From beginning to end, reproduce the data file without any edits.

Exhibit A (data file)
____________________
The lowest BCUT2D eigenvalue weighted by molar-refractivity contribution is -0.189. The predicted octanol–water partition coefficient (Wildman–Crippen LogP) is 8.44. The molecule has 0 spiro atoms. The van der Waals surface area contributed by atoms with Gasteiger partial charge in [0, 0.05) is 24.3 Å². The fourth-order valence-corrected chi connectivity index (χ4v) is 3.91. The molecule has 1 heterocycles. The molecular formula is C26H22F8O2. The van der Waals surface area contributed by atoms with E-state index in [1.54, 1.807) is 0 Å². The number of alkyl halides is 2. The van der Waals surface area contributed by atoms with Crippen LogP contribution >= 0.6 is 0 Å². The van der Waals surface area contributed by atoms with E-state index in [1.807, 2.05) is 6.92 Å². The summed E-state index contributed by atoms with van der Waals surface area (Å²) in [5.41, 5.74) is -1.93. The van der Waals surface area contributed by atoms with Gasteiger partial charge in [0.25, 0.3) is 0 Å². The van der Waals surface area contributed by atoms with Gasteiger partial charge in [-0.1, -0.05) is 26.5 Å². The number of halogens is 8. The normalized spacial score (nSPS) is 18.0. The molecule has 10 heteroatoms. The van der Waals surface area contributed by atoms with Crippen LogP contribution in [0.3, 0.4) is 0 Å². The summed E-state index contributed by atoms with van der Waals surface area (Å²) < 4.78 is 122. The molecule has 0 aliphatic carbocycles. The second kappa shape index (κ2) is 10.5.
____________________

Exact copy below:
The lowest BCUT2D eigenvalue weighted by molar-refractivity contribution is -0.189. The predicted octanol–water partition coefficient (Wildman–Crippen LogP) is 8.44. The molecule has 0 spiro atoms. The van der Waals surface area contributed by atoms with Gasteiger partial charge in [0, 0.05) is 24.3 Å². The fourth-order valence-corrected chi connectivity index (χ4v) is 3.91. The molecule has 1 heterocycles. The molecular formula is C26H22F8O2. The van der Waals surface area contributed by atoms with E-state index in [1.54, 1.807) is 0 Å². The number of alkyl halides is 2. The van der Waals surface area contributed by atoms with Crippen LogP contribution >= 0.6 is 0 Å². The van der Waals surface area contributed by atoms with E-state index in [1.807, 2.05) is 6.92 Å². The summed E-state index contributed by atoms with van der Waals surface area (Å²) in [5.41, 5.74) is -1.93. The van der Waals surface area contributed by atoms with Gasteiger partial charge in [0.25, 0.3) is 0 Å². The van der Waals surface area contributed by atoms with Gasteiger partial charge in [-0.1, -0.05) is 26.5 Å². The number of halogens is 8. The normalized spacial score (nSPS) is 18.0. The molecule has 10 heteroatoms. The van der Waals surface area contributed by atoms with Crippen LogP contribution in [0.3, 0.4) is 0 Å². The summed E-state index contributed by atoms with van der Waals surface area (Å²) < 4.78 is 122. The molecule has 0 aliphatic carbocycles. The second kappa shape index (κ2) is 10.5.